Term: Gay Purge of 1962
In 1962 the University of Wisconsin-Madison actively purged students identified as homosexuals in what came to be known as the Great Purge of 1962. During that year, the campus Department of Protection and Security and the Office of the Dean of Men conducted a detailed investigation of gay men on campus. By coercing gay male students to provide names of other gay men, officials compiled a list of over 200 men and called them in for questioning. If a man admitted that he was gay, the university called his parents, revoked his scholarships, and expelled him. The purge also led to the investigation of certain faculty, staff, and deans. The purge subsided after faculty and counseling center staff argued that the widespread anguish the purge brought to the university community caused more harm than good.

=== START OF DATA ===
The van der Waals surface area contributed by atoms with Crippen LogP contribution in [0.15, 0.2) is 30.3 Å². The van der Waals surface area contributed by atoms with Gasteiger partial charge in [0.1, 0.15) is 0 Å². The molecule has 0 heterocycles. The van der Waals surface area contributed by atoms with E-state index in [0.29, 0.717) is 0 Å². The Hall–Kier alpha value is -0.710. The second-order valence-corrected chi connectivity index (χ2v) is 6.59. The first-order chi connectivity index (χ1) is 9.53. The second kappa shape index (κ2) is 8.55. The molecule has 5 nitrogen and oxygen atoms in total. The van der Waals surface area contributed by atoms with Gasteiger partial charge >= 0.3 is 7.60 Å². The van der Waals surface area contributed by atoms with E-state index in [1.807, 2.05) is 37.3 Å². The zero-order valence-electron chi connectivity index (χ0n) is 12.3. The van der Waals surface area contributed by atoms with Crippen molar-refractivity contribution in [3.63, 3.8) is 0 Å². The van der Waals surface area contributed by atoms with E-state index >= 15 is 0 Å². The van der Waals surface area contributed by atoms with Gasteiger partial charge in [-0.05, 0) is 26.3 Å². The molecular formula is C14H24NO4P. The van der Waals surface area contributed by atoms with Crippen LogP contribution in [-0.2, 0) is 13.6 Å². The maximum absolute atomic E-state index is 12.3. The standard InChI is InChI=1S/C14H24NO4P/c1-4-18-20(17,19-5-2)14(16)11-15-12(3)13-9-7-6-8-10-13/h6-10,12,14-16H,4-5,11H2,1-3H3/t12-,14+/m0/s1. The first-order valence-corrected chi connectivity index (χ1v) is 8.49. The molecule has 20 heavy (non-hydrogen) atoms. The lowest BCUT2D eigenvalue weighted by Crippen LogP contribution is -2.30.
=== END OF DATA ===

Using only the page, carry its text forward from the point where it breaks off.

[Source: McCrea, Ron. "Madison Gay Purge." Midwest Gay Academic Journal 1(3): 25-30; UW-Madison historian Scott Seyforth, personal communication based on interviews with eyewitnesses.